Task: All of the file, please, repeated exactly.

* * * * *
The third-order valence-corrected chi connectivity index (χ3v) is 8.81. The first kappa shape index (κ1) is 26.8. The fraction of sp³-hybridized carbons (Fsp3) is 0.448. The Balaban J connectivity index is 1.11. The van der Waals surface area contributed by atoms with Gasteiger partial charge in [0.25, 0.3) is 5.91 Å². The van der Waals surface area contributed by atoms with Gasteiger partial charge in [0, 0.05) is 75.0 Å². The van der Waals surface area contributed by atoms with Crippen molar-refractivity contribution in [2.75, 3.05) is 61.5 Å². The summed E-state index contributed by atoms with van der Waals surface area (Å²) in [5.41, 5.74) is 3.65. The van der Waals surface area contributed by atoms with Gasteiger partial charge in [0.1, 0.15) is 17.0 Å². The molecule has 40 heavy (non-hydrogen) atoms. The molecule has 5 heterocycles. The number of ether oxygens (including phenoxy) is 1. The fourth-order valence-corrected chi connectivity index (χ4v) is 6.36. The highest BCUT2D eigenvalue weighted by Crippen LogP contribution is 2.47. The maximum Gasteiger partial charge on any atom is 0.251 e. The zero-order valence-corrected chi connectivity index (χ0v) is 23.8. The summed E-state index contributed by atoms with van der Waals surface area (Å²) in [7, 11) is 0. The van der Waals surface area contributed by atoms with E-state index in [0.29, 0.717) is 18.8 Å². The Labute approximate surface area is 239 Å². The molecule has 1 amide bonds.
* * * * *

The third-order valence-corrected chi connectivity index (χ3v) is 8.81. The first kappa shape index (κ1) is 26.8. The fraction of sp³-hybridized carbons (Fsp3) is 0.448. The Balaban J connectivity index is 1.11. The van der Waals surface area contributed by atoms with Gasteiger partial charge in [0.25, 0.3) is 5.91 Å². The van der Waals surface area contributed by atoms with Gasteiger partial charge in [0, 0.05) is 75.0 Å². The van der Waals surface area contributed by atoms with Crippen molar-refractivity contribution in [2.75, 3.05) is 61.5 Å². The summed E-state index contributed by atoms with van der Waals surface area (Å²) in [5.41, 5.74) is 3.65. The van der Waals surface area contributed by atoms with Gasteiger partial charge in [0.1, 0.15) is 17.0 Å². The molecule has 40 heavy (non-hydrogen) atoms. The molecule has 5 heterocycles. The number of ether oxygens (including phenoxy) is 1. The fourth-order valence-corrected chi connectivity index (χ4v) is 6.36. The highest BCUT2D eigenvalue weighted by Crippen LogP contribution is 2.47. The maximum Gasteiger partial charge on any atom is 0.251 e. The zero-order valence-corrected chi connectivity index (χ0v) is 23.8. The summed E-state index contributed by atoms with van der Waals surface area (Å²) in [7, 11) is 0. The van der Waals surface area contributed by atoms with E-state index in [0.29, 0.717) is 18.8 Å². The Labute approximate surface area is 239 Å². The molecule has 1 amide bonds.